Nuraddin Farah is the first African to win the Neustadt International Prize for Literature (in 1998). He has been described by some of the world's foremost writers not just as "one of the finest contemporary African novelists" (Salman Rushdie), but "one of the world's great writers" (Ishmael Reed). Farah is the author of nine novels, including From a Crooked Rib, Links, and his Blood in the Sun triology: Maps, Gifts, and Secrets. His novels have been translated inot seventeen languages and have won numerous awards. Upon the publication of Sweet and Sour Milk, which won the English-speaking Union Literary Award, Farah became persona non grata in Somalia. In exile, he began what has become a lifelong project: "To keep my country alive by writing about it." Born in Baidoa, Somalia, Farah now lives in Cape Town, South Africa. In recent years, he has made frequent visits to Mogadishu for research purposes and to broke dialogue between the various armed groups vying for power in Somalia. This lecture is the inagural event of this year's President and Provost's Diversity Lecture & Cultural Arts Series.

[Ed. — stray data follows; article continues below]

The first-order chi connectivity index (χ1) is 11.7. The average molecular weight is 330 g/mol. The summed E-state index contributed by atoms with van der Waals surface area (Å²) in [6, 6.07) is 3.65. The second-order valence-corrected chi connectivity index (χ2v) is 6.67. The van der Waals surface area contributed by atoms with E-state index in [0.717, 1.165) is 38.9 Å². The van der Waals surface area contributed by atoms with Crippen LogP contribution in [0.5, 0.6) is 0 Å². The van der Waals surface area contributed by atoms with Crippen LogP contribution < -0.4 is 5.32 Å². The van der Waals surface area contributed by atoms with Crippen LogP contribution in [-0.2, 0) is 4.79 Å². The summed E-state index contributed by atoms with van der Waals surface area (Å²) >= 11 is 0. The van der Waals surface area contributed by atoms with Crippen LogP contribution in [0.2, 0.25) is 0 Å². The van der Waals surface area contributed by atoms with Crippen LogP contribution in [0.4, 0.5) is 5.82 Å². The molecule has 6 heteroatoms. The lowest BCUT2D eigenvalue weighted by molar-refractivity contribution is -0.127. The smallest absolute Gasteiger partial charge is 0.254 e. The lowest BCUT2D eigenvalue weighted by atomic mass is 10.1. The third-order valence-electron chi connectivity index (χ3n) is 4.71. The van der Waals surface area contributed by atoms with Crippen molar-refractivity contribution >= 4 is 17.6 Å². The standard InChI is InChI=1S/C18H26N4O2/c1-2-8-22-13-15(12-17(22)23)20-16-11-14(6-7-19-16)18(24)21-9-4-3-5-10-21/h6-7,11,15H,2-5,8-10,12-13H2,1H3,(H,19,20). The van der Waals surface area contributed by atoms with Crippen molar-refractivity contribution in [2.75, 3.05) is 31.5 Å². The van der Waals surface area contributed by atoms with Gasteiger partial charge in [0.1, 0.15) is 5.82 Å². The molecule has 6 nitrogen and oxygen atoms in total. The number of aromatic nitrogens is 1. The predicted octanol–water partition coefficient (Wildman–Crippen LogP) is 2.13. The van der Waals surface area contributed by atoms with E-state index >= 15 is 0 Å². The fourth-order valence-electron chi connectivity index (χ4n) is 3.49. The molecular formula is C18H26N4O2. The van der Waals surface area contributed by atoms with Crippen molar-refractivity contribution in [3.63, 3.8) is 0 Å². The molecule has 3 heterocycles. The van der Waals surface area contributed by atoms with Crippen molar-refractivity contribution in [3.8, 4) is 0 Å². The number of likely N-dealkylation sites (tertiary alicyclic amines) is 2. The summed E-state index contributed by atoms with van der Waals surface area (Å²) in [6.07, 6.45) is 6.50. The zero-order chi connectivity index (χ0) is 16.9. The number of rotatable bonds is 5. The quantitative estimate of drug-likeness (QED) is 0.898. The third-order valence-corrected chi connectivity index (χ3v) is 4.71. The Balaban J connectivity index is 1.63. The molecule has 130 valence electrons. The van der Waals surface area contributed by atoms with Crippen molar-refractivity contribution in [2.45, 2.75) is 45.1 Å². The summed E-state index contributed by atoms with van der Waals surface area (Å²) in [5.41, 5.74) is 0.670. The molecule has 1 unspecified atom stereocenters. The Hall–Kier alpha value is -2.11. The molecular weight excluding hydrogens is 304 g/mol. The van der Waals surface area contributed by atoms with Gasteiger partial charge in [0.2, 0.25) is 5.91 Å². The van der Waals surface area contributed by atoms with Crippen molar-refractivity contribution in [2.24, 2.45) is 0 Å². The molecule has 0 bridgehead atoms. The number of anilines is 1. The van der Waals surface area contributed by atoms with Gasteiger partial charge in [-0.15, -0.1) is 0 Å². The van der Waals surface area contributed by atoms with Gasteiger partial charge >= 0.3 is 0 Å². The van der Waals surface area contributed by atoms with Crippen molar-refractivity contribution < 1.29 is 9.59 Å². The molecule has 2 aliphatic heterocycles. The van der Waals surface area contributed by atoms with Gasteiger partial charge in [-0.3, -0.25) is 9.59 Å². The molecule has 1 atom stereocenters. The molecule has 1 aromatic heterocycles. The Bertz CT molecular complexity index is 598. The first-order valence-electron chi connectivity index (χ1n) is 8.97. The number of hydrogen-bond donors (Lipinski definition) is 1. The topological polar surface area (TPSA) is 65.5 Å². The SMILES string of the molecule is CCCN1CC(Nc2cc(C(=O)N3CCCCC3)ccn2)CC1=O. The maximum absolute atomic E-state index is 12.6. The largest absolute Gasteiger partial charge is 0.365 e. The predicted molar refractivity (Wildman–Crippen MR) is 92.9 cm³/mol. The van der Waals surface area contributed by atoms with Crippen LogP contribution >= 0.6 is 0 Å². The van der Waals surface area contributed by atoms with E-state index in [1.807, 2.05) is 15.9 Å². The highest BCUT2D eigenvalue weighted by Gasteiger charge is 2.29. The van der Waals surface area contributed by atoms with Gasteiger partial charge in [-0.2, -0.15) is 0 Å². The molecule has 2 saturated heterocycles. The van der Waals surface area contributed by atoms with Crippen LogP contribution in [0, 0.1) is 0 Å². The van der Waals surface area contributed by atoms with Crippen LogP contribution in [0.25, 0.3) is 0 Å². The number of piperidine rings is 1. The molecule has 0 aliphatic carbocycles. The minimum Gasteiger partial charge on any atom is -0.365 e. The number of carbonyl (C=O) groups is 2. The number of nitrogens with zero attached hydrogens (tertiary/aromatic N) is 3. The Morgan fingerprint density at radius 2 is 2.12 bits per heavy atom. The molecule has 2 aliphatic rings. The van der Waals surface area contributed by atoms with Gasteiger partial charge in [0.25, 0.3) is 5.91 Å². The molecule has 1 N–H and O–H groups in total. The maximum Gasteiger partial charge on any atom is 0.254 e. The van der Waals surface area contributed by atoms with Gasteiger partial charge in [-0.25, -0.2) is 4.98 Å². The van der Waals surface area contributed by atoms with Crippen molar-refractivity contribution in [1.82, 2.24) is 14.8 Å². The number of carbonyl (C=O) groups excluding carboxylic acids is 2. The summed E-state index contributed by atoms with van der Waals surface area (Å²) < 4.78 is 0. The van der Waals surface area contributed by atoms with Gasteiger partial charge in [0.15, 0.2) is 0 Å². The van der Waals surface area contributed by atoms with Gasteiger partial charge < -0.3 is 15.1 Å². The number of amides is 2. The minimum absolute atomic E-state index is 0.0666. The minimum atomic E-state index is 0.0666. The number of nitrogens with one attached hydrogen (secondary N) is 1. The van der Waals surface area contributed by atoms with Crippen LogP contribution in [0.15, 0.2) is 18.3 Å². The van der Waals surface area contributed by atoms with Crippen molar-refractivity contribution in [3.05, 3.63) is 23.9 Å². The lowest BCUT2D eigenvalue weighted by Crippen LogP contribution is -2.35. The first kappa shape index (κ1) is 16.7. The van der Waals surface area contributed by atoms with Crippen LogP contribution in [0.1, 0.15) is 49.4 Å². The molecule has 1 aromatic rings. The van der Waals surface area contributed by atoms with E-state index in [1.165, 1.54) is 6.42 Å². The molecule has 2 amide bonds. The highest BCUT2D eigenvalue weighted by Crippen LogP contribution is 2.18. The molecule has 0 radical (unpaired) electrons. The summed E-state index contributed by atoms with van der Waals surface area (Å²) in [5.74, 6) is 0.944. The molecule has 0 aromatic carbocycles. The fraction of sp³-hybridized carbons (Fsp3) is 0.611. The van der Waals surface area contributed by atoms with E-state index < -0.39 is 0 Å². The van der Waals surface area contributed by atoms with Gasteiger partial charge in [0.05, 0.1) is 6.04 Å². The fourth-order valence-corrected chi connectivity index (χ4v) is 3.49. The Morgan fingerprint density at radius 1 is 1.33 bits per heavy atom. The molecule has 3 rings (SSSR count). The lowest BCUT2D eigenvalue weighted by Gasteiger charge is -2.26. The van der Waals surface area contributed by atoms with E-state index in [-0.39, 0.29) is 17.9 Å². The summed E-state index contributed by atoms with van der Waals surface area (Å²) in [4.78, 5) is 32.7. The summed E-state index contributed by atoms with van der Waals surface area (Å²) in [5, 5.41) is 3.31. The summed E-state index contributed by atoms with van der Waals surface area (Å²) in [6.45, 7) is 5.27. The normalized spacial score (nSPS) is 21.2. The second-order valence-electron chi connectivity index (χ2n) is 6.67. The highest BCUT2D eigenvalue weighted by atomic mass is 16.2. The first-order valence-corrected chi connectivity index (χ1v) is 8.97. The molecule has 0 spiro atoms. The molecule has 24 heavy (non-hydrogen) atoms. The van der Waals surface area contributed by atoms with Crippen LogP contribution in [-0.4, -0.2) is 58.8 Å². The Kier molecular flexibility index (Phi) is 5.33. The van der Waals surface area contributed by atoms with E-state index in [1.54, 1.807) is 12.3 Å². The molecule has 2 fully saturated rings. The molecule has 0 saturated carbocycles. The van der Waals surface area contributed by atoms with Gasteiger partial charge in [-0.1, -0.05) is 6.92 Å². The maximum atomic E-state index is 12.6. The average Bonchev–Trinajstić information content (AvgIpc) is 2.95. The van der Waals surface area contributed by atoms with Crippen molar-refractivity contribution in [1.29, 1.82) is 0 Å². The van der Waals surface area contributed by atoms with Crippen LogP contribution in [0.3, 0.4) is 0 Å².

A book signing and reception immediately follows the event. RSVP to email@example.com.
Cosponsored by the Humanities Institute, Center for African Studies, and the departments of African American and African Studies and Comparative Studies.